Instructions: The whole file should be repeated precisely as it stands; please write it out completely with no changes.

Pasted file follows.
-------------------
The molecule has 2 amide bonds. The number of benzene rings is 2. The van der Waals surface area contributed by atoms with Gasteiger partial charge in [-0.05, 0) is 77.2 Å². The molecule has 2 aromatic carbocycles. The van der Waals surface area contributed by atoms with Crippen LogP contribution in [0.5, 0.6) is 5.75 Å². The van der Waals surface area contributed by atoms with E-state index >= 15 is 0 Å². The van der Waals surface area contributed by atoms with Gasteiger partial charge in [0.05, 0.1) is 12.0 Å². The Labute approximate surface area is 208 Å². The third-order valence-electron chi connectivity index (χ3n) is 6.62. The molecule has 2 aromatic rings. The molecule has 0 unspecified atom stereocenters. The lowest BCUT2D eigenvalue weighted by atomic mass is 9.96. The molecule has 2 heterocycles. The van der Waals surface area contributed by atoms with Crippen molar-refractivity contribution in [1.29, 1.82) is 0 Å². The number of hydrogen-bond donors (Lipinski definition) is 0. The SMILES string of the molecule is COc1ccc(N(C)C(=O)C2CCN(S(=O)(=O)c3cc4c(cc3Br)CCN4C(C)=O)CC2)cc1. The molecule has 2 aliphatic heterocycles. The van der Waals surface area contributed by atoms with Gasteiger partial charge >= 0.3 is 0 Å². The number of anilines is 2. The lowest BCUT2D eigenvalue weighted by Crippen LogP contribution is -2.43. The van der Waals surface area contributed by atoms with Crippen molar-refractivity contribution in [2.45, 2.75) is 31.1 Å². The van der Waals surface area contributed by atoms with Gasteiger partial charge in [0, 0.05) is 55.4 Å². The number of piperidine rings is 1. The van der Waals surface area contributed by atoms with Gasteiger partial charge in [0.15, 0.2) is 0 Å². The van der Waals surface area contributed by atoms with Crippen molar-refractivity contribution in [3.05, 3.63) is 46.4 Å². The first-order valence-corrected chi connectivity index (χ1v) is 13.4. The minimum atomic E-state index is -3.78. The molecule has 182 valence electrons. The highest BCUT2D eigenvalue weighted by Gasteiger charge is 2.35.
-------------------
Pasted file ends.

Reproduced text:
The molecule has 2 amide bonds. The number of benzene rings is 2. The van der Waals surface area contributed by atoms with Gasteiger partial charge in [-0.05, 0) is 77.2 Å². The molecule has 2 aromatic carbocycles. The van der Waals surface area contributed by atoms with Crippen LogP contribution in [0.5, 0.6) is 5.75 Å². The van der Waals surface area contributed by atoms with E-state index >= 15 is 0 Å². The van der Waals surface area contributed by atoms with Gasteiger partial charge in [0.05, 0.1) is 12.0 Å². The Labute approximate surface area is 208 Å². The third-order valence-electron chi connectivity index (χ3n) is 6.62. The molecule has 2 aromatic rings. The molecule has 0 unspecified atom stereocenters. The lowest BCUT2D eigenvalue weighted by atomic mass is 9.96. The molecule has 2 heterocycles. The van der Waals surface area contributed by atoms with Crippen molar-refractivity contribution in [1.29, 1.82) is 0 Å². The number of hydrogen-bond donors (Lipinski definition) is 0. The SMILES string of the molecule is COc1ccc(N(C)C(=O)C2CCN(S(=O)(=O)c3cc4c(cc3Br)CCN4C(C)=O)CC2)cc1. The molecule has 2 aliphatic heterocycles. The van der Waals surface area contributed by atoms with Gasteiger partial charge >= 0.3 is 0 Å². The number of anilines is 2. The lowest BCUT2D eigenvalue weighted by Crippen LogP contribution is -2.43. The van der Waals surface area contributed by atoms with Crippen molar-refractivity contribution in [2.45, 2.75) is 31.1 Å². The van der Waals surface area contributed by atoms with Gasteiger partial charge in [0, 0.05) is 55.4 Å². The number of piperidine rings is 1. The van der Waals surface area contributed by atoms with Gasteiger partial charge in [0.15, 0.2) is 0 Å². The van der Waals surface area contributed by atoms with Crippen molar-refractivity contribution in [3.05, 3.63) is 46.4 Å². The first-order valence-corrected chi connectivity index (χ1v) is 13.4. The minimum atomic E-state index is -3.78. The molecule has 182 valence electrons. The highest BCUT2D eigenvalue weighted by Gasteiger charge is 2.35.